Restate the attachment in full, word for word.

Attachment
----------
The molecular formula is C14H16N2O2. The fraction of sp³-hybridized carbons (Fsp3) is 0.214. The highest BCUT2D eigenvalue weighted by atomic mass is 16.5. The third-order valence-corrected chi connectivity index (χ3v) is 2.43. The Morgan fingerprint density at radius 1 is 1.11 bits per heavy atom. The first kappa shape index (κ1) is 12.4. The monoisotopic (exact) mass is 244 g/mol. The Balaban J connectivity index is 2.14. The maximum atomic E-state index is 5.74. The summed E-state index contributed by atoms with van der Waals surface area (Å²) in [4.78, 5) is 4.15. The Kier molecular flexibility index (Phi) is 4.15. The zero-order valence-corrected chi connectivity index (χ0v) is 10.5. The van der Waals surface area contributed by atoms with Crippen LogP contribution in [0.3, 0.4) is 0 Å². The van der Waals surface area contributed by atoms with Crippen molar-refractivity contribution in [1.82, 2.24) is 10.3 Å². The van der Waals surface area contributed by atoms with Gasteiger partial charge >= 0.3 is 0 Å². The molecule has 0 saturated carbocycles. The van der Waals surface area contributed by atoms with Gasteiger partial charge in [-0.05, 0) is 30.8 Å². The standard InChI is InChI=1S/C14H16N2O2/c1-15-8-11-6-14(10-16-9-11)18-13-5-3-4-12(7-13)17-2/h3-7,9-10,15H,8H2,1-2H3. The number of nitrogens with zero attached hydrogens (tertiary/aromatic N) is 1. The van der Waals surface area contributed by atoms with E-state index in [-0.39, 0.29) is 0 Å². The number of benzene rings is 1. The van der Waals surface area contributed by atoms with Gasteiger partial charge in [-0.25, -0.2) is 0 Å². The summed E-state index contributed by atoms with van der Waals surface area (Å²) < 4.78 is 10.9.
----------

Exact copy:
The molecular formula is C14H16N2O2. The fraction of sp³-hybridized carbons (Fsp3) is 0.214. The highest BCUT2D eigenvalue weighted by atomic mass is 16.5. The third-order valence-corrected chi connectivity index (χ3v) is 2.43. The Morgan fingerprint density at radius 1 is 1.11 bits per heavy atom. The first kappa shape index (κ1) is 12.4. The monoisotopic (exact) mass is 244 g/mol. The Balaban J connectivity index is 2.14. The maximum atomic E-state index is 5.74. The summed E-state index contributed by atoms with van der Waals surface area (Å²) in [4.78, 5) is 4.15. The Kier molecular flexibility index (Phi) is 4.15. The zero-order valence-corrected chi connectivity index (χ0v) is 10.5. The van der Waals surface area contributed by atoms with Crippen LogP contribution in [0.3, 0.4) is 0 Å². The van der Waals surface area contributed by atoms with Crippen molar-refractivity contribution in [1.82, 2.24) is 10.3 Å². The van der Waals surface area contributed by atoms with Gasteiger partial charge >= 0.3 is 0 Å². The molecule has 0 saturated carbocycles. The van der Waals surface area contributed by atoms with Gasteiger partial charge in [-0.05, 0) is 30.8 Å². The standard InChI is InChI=1S/C14H16N2O2/c1-15-8-11-6-14(10-16-9-11)18-13-5-3-4-12(7-13)17-2/h3-7,9-10,15H,8H2,1-2H3. The number of nitrogens with zero attached hydrogens (tertiary/aromatic N) is 1. The van der Waals surface area contributed by atoms with E-state index in [-0.39, 0.29) is 0 Å². The number of benzene rings is 1. The van der Waals surface area contributed by atoms with Gasteiger partial charge in [-0.25, -0.2) is 0 Å². The summed E-state index contributed by atoms with van der Waals surface area (Å²) < 4.78 is 10.9.